It is even more horrible that nobody sees it. Nobody says "dear Ashley, please don't speak like this because it will destroy the hope of all other victims for any chance for recovery ...". Nobody says that. This is beyond horrible. I have really no words to describe how horrible this is. and we let it happen without any comment. I'm not saying everyone should know what sexual abuse or rape in childhood feels like but that's not what you need in order to understand that these people need some special care and support, just as you don't need to have had a car accident to understand that the guy who is bleeding in his crashed car has to be sent to hospital as soon as possible and we collectively pay for his recovery bills with insurance policies. This is basic social animal instinct and we all have it. But about rape victims, we just don't want to see it. What pains, is the bullshit about sexual liberty and all the rest of it. To me, what that bullshit means is we allow ourselves to use sex to sell stupid stuff but when the situations become serious, it is a taboo thing that nobody wants to talk, listen, hear or know about it.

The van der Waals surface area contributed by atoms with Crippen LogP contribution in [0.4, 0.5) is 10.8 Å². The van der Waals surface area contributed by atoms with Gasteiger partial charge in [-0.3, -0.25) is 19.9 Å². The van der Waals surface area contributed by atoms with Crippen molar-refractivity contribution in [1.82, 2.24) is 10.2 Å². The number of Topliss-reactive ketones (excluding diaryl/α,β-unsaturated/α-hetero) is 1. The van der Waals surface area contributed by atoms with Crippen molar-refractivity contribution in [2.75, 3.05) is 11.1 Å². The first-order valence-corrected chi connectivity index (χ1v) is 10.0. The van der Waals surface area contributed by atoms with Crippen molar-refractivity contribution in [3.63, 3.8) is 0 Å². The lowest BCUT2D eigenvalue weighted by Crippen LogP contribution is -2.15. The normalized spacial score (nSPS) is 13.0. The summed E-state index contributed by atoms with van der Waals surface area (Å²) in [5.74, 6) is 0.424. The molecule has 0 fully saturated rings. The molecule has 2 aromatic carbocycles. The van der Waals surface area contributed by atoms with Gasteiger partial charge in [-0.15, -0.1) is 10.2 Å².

I guess by now, first thing you're thinking is why I didn't voice my concerns any sooner, if I really mean it, I will come back to this critique later on but for now just let me say: I can't go and help other people in something that I need help for it myself. I'm thankful from the God for everything that made it possible for me to voice my concerns, but many years I wouldn't even dare to imagine that it is possible to do anything with those experiences than feeling pain and excessive urge for death ...